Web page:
Curtis Greubel, state imaging center supervisor at the Wyoming State Archives, is retiring tomorrow after 29 years of service.
Greubel received an MA in History from Colorado State University, with an emphasis in archival management, in 1985. “It was about the time job opportunities for prospective archivists became scarce,” he said “I kept busy with volunteering and part-time jobs at CSU, the Fort Collins Museum, and with a microfilm/records storage business.” In 1987 the Wyoming State Archives hired him for a grant-funded archivist position involving arrangement and description of records from the State Engineer’s Office and from Wyoming governors. He worked on two grant-funded projects for Archives before he was selected for a permanent position.
In his time at the Wyoming State Archives, Greubel was involved in the continued effort to improve how information is managed and made more accessible, better meeting the needs of constituents. Over the years, the amount of material managed and stored there has grown, and the technology changed significantly.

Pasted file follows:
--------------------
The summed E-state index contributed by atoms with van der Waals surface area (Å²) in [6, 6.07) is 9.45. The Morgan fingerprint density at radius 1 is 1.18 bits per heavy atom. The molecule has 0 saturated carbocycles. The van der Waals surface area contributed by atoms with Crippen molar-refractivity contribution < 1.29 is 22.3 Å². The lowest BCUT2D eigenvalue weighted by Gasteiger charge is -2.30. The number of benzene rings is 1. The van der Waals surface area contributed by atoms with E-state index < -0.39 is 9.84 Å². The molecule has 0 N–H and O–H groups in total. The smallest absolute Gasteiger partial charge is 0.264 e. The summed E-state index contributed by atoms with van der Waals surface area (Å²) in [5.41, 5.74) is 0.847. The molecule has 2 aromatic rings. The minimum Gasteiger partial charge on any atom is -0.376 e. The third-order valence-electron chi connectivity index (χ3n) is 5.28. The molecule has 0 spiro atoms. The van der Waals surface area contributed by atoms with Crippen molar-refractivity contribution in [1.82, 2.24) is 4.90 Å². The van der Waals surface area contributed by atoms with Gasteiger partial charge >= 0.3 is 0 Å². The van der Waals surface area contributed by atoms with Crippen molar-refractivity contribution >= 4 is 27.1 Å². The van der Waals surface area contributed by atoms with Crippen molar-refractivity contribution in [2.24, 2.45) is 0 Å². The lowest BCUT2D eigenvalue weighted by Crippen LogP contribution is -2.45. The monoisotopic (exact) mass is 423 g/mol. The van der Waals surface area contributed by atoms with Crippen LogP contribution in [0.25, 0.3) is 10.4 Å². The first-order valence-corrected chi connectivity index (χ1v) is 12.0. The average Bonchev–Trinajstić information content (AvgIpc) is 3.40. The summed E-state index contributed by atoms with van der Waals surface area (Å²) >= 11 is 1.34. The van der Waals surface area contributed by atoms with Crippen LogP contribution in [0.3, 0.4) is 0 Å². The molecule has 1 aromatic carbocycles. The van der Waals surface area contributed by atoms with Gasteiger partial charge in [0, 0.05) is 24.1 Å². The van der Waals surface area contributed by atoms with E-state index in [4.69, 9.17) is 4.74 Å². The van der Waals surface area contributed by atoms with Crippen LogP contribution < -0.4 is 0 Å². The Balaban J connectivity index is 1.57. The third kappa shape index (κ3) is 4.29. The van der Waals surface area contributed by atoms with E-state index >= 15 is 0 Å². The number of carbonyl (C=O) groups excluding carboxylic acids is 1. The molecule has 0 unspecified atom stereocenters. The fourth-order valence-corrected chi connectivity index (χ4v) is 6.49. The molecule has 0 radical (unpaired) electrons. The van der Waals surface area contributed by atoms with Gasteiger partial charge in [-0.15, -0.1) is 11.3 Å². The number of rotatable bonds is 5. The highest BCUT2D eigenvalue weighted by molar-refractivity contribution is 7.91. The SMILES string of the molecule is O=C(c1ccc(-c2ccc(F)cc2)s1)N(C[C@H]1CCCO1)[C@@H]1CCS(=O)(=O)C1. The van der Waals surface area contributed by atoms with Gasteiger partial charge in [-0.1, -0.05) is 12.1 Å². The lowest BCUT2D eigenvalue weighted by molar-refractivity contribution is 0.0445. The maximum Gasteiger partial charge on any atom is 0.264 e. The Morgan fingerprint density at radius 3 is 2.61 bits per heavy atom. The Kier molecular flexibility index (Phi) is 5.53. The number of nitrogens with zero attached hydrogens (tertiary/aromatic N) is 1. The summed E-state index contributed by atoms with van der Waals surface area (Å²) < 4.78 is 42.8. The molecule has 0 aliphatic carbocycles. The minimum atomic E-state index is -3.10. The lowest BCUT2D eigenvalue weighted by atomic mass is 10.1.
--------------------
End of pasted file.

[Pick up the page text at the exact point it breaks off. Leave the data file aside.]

“When I started, we typed letters and finding aids on typewriters,” he said. “Staff had to share our first computer.” Now that most information is created digitally, managing, preserving, and providing access to digital records has been a big challenge for archivists.
“The records at the Wyoming State Archives help document who we are and where we’ve come from,” Greubel said. “ I think that knowledge and the preservation of the historical record is very important, as is maintaining personal information needed by Wyoming’s residents. Being involved in that effort has been rewarding.”
Read the full interview with Greubel on the State Archives Wyoming Postscripts blog.